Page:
Volkswagen to invest $600M, add 2000 jobs in Chattanooga – The Tennessean

Posted: Monday, July 14, 2014

Volkswagen is adding production of a new crossover utility vehicle in Chattanooga, a move that will bring $600 million in new investment at the plant and create more than 2,000 new jobs in Tennessee.

In a joint announcement from Volkswagen’s headquarters in Wolfsburg and the plant in Chattanooga, the world’s No. 3 automaker said it would begin producing the new three-row crossover at the end of 2016.

It will be the second vehicle to be produced at the Chattanooga plant, which began assembling the U.S. version of the Volkswagen Passat midsize sedan in 2011. Already, Volkswagen has 1,500 direct employees at the plant, with about 2,700 working there altogether, including contractors.

The new SUV will add 2,000 direct employees and thousands more associated with contractors and suppliers, said Martin Winterkorn, Volkswagen’s CEO.

Adding the SUV, to be built on the architecture of the CrossBlue concept introduced at last year’s Detroit auto show, will help Volkswagen reach its goal of selling 800,000 vehicles annually in the U.S. by 2018, he said.

“The United States of America remains an important market for Volkswagen,” Winterkorn said from Wolfsburg. “We are now taking the next step. Volkswagen is expanding its commitment to the United States. A key role here will be played by Volkswagen’s midsize SUV. It will be built by real Americans starting at the end of 2016.”

Adding the crossover and the research center to the Chattanooga facility is a “signal of a long-term commitment from Volkswagen to the region,” Winterkorn said. “I would like to thank everyone in Chattanooga and in Tennessee for your great support and trust in Volkswagen.”

Overall, the company will invest up to $900 million in launching the new SUV.

From 2014 to 2018, Volkswagen will invest more than $7 billion in the U.S. and Mexico. The company’s goal is to deliver 800,000 vehicles in the U.S. by 2018.

Winterkorn also announced that a new design center will be located in Chattanooga, bringing an additional 200 engineering jobs to the plant. The center will be focused on meeting the needs of the North American market, Winterkorn said.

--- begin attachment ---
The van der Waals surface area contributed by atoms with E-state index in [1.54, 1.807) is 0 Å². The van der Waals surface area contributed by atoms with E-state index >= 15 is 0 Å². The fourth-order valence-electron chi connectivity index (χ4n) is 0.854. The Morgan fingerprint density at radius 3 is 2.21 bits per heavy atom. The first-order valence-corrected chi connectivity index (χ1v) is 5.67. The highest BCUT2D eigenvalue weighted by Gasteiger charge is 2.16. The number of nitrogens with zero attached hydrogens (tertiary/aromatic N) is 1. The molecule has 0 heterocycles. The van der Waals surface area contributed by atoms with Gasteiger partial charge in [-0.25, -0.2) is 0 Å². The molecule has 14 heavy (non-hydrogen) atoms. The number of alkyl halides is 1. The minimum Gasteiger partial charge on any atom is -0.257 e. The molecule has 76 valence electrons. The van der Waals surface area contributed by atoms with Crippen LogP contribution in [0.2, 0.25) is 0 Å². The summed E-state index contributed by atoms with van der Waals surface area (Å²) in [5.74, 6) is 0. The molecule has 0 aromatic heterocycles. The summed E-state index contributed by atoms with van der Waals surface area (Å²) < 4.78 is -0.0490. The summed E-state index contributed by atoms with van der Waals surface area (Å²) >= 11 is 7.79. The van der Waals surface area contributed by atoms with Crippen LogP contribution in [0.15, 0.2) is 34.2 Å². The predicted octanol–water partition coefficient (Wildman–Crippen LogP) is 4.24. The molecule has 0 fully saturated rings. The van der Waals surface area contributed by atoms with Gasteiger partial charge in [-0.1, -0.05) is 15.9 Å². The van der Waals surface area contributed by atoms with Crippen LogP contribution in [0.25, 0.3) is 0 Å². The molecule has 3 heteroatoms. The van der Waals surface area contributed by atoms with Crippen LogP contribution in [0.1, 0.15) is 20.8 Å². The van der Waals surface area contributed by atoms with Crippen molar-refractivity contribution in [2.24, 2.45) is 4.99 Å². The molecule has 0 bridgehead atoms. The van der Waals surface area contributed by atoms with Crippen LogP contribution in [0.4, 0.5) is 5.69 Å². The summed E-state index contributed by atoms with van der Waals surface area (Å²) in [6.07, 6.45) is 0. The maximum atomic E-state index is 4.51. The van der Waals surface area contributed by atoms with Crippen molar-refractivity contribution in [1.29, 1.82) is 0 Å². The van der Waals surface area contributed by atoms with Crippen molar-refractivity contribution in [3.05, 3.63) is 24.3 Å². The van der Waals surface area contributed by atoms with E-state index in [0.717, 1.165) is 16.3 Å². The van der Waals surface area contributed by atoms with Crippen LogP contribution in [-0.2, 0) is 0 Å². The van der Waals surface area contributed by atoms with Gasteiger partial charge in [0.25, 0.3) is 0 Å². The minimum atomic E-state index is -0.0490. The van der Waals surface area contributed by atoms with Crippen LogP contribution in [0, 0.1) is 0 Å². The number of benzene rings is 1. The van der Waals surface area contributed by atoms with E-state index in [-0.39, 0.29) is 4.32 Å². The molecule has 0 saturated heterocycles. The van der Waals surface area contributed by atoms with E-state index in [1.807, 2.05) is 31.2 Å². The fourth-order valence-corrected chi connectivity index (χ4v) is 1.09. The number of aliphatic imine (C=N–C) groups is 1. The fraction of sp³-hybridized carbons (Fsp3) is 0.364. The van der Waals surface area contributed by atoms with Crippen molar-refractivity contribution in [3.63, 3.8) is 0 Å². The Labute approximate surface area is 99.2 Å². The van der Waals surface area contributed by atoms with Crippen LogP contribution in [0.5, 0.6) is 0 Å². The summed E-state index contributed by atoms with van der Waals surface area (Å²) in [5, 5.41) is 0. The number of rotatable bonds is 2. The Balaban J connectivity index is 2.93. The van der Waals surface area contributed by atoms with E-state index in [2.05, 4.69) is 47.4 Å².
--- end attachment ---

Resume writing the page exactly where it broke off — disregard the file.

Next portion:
Currently, the plant makes only the Passat midsize sedan, whose sales have been off this year.

The sprawling plant, built in north Chattanooga on the site of the former Volunteer Army Ammunition Plant, has a current capacity of 150,000 vehicles a year. The expansion would increase that to allow for production of the new utility vehicle, which would have seating capacity of up to seven people.

“Today is an exciting day not just for Chattanooga and Hamilton County but for all of Tennessee, and I want to thank Volkswagen for its significant long-term investment in our state,” Governor Bill Haslam said at the announcement.

Today’s announcement follows months of speculation about whether the new line would be built in Chattanooga or at one of the automaker’s plants in Mexico.

The decision also comes after a tense labor vote in February in which the UAW lost a narrow vote to represent workers at the plant. The union expressed frustration about outside influence, especially from Republican officials such as Gov. Bill Haslam and U.S. Sen. Bob Corker.

VW wants to establish a German-style works council at the plant, but cannot do so under U.S. labor law until the workers are represented by a union.

Last winter, the state of Tennessee offered up to $300 million in incentives, but that offer expired during the labor debate.

Following that vote, the state and company officials reopened discussions about incentives.

Under the final deal, Tennessee is providing a $165.8 million grant for costs associated with site development and preparation. In addition, the state will provide a $12 million grant for training new employees.

Last week, the UAW announced that it was creating a local union in Chattanooga and inviting workers to join. Union officials said they were confident that VW would recognize the union once it had more than 50 percent of workers join the group.

For its part, VW said it had no formal agreement with the union.

Reach G. Chambers Williams III at 615-259-8076 or on Twitter @gchambers3.


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